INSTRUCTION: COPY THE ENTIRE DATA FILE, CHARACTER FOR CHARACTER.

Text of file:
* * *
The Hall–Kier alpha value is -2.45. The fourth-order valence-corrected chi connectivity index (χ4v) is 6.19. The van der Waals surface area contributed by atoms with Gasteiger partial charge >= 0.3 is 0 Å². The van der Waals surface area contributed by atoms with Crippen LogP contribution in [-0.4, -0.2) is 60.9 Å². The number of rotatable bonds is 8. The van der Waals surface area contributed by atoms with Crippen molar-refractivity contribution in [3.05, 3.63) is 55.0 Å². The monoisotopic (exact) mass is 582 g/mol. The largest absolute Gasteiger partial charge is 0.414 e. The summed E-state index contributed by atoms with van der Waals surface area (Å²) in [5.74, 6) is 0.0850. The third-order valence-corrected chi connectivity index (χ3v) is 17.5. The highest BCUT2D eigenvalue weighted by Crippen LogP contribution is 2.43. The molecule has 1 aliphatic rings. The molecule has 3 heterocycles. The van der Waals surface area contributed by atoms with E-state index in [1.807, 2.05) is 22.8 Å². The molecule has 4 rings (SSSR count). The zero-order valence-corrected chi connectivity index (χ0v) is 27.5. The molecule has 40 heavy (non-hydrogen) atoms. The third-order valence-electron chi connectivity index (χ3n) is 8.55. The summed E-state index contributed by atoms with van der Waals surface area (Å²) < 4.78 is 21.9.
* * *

The Hall–Kier alpha value is -2.45. The fourth-order valence-corrected chi connectivity index (χ4v) is 6.19. The van der Waals surface area contributed by atoms with Gasteiger partial charge >= 0.3 is 0 Å². The van der Waals surface area contributed by atoms with Crippen LogP contribution in [-0.4, -0.2) is 60.9 Å². The number of rotatable bonds is 8. The van der Waals surface area contributed by atoms with Crippen molar-refractivity contribution in [3.05, 3.63) is 55.0 Å². The monoisotopic (exact) mass is 582 g/mol. The largest absolute Gasteiger partial charge is 0.414 e. The summed E-state index contributed by atoms with van der Waals surface area (Å²) in [5.74, 6) is 0.0850. The third-order valence-corrected chi connectivity index (χ3v) is 17.5. The highest BCUT2D eigenvalue weighted by Crippen LogP contribution is 2.43. The molecule has 1 aliphatic rings. The molecule has 3 heterocycles. The van der Waals surface area contributed by atoms with E-state index in [1.807, 2.05) is 22.8 Å². The molecule has 4 rings (SSSR count). The zero-order valence-corrected chi connectivity index (χ0v) is 27.5. The molecule has 40 heavy (non-hydrogen) atoms. The third-order valence-electron chi connectivity index (χ3n) is 8.55. The summed E-state index contributed by atoms with van der Waals surface area (Å²) < 4.78 is 21.9.